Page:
On the present and more luxurious voyage, he remarks that the decks were roomy, the ship seven years old, and capable of fifteen knots an hour, the passengers pleasant, and including a large number of French. All now know only too well the nature of the business which sent those ardent spirits flocking home to their native land.

Forty-eight hours were lost in fog. The weather was too thick for making the Straits, and the `Scotian’ proceeded by Cape Race on her way to Havre. Under date of August 5-6 the first reference to the war appears: “All is excitement; the ship runs without lights. Surely the German kaiser has his head in the noose at last: it will be a terrible war, and the finish of one or the other. I am afraid my holiday trip is knocked galley west; but we shall see.” The voyage continues. A “hundred miles from Moville we turned back, and headed South for Queenstown; thence to the Channel; put in at Portland; a squadron of battleships; arrived here this morning.”

The problem presented itself to him as to many another. The decision was made. To go back to America was to go back from the war. Here are the words: “It seems quite impossible to return, and I do not think I should try. I would not feel quite comfortable over it. I am cabling to Morrison at Ottawa, that I am available either as combatant or medical if they need me. I do not go to it very light-heartedly, but I think it is up to me.”

It was not so easy in those days to get to the war, as he and many others were soon to discover. There was in Canada at the time a small permanent force of 3000 men, a military college, a Headquarters staff, and divisional staff for the various districts into which the country was divided. In addition there was a body of militia with a strength of about 60,000 officers and other ranks. Annual camps were formed at which all arms of the service were represented, and the whole was a very good imitation of service conditions. Complete plans for mobilization were in existence, by which a certain quota, according to the establishment required, could be detailed from each district. But upon the outbreak of war the operations were taken in hand by a Minister of Militia who assumed in his own person all those duties usually assigned to the staff. He called to his assistance certain business and political associates, with the result that volunteers who followed military methods did not get very far.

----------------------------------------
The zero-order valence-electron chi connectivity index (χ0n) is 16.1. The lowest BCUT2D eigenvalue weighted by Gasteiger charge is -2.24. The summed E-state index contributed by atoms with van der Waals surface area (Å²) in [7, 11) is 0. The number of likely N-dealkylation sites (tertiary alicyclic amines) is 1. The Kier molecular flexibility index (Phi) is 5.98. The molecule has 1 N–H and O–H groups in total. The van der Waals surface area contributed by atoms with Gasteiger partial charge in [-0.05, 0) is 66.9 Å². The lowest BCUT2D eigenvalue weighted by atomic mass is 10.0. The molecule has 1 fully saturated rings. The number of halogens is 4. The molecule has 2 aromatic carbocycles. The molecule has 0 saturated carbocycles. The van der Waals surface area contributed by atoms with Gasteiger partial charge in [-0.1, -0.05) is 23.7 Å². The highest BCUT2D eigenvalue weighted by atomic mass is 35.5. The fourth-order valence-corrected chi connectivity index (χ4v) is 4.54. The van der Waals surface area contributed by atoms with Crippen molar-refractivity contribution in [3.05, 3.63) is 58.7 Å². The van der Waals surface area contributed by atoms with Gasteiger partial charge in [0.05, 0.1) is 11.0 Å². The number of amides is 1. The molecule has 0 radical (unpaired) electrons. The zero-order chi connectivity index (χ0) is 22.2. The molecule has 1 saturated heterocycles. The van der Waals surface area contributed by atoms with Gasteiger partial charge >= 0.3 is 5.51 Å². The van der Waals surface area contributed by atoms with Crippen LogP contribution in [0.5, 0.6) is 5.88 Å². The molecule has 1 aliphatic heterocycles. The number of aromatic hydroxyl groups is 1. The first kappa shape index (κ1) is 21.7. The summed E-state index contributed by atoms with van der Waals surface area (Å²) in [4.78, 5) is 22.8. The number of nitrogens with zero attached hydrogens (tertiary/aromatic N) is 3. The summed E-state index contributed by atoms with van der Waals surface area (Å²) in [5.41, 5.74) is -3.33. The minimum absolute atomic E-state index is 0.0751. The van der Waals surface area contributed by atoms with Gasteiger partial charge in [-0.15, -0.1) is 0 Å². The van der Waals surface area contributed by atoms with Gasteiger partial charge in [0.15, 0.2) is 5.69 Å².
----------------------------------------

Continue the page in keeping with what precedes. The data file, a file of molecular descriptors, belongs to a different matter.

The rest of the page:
Accordingly we find it written in John McCrae’s diary from London: “Nothing doing here. I have yet no word from the Department at Ottawa, but I try to be philosophical until I hear from Morrison. If they want me for the Canadian forces, I could use my old Sam Browne belt, sword, and saddle if it is yet extant. At times I wish I could go home with a clear conscience.”